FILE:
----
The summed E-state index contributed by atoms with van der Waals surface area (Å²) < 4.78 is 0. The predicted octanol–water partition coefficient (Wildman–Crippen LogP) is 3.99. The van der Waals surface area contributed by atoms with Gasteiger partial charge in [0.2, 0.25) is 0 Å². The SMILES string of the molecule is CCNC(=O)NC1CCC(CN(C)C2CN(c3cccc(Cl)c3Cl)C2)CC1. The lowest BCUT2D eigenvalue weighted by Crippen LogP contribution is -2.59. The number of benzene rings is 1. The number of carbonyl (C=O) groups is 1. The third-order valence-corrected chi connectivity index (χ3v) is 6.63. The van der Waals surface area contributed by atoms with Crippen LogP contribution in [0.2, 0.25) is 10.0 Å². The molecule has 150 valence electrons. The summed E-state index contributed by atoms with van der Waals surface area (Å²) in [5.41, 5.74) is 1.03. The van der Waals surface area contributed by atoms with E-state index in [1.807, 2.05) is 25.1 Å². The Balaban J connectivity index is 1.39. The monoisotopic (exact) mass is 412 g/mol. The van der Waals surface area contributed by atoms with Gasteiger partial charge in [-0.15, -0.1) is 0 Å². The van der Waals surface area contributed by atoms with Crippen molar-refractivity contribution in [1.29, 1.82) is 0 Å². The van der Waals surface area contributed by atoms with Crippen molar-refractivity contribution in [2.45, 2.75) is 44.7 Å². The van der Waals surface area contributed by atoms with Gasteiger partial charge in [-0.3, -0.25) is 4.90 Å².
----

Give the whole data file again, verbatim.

The summed E-state index contributed by atoms with van der Waals surface area (Å²) < 4.78 is 0. The predicted octanol–water partition coefficient (Wildman–Crippen LogP) is 3.99. The van der Waals surface area contributed by atoms with Gasteiger partial charge in [0.2, 0.25) is 0 Å². The SMILES string of the molecule is CCNC(=O)NC1CCC(CN(C)C2CN(c3cccc(Cl)c3Cl)C2)CC1. The lowest BCUT2D eigenvalue weighted by Crippen LogP contribution is -2.59. The number of benzene rings is 1. The number of carbonyl (C=O) groups is 1. The third-order valence-corrected chi connectivity index (χ3v) is 6.63. The van der Waals surface area contributed by atoms with Crippen LogP contribution in [0.2, 0.25) is 10.0 Å². The molecule has 150 valence electrons. The summed E-state index contributed by atoms with van der Waals surface area (Å²) in [5.41, 5.74) is 1.03. The van der Waals surface area contributed by atoms with E-state index in [1.807, 2.05) is 25.1 Å². The Balaban J connectivity index is 1.39. The monoisotopic (exact) mass is 412 g/mol. The van der Waals surface area contributed by atoms with Gasteiger partial charge in [-0.15, -0.1) is 0 Å². The van der Waals surface area contributed by atoms with Crippen molar-refractivity contribution in [1.29, 1.82) is 0 Å². The van der Waals surface area contributed by atoms with Crippen molar-refractivity contribution in [2.45, 2.75) is 44.7 Å². The van der Waals surface area contributed by atoms with Gasteiger partial charge in [-0.3, -0.25) is 4.90 Å².